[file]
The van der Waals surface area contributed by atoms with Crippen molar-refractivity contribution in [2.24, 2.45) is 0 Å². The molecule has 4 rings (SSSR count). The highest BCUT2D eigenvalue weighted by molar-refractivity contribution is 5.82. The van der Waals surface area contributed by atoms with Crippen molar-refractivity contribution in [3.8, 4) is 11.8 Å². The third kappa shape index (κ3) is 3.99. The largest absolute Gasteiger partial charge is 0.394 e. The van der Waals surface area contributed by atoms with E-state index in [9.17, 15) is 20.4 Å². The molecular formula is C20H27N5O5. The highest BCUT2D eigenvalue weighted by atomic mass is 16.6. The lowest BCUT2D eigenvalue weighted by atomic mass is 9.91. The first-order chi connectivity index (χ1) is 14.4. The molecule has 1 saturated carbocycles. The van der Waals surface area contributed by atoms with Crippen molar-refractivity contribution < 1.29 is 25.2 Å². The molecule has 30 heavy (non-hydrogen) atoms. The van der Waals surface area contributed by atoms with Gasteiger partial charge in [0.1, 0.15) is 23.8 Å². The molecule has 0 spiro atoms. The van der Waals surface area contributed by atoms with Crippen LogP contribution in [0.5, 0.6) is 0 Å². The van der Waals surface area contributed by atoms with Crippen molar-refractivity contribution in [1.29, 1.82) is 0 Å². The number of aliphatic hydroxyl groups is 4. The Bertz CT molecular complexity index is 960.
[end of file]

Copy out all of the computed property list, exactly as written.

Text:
The van der Waals surface area contributed by atoms with Crippen molar-refractivity contribution in [2.24, 2.45) is 0 Å². The molecule has 4 rings (SSSR count). The highest BCUT2D eigenvalue weighted by molar-refractivity contribution is 5.82. The van der Waals surface area contributed by atoms with Crippen molar-refractivity contribution in [3.8, 4) is 11.8 Å². The third kappa shape index (κ3) is 3.99. The largest absolute Gasteiger partial charge is 0.394 e. The van der Waals surface area contributed by atoms with E-state index in [9.17, 15) is 20.4 Å². The molecular formula is C20H27N5O5. The highest BCUT2D eigenvalue weighted by atomic mass is 16.6. The lowest BCUT2D eigenvalue weighted by atomic mass is 9.91. The first-order chi connectivity index (χ1) is 14.4. The molecule has 1 saturated carbocycles. The van der Waals surface area contributed by atoms with Crippen molar-refractivity contribution < 1.29 is 25.2 Å². The molecule has 30 heavy (non-hydrogen) atoms. The van der Waals surface area contributed by atoms with Gasteiger partial charge in [0.1, 0.15) is 23.8 Å². The molecule has 0 spiro atoms. The van der Waals surface area contributed by atoms with Crippen LogP contribution in [0.5, 0.6) is 0 Å². The van der Waals surface area contributed by atoms with Crippen molar-refractivity contribution in [1.29, 1.82) is 0 Å². The number of aliphatic hydroxyl groups is 4. The Bertz CT molecular complexity index is 960.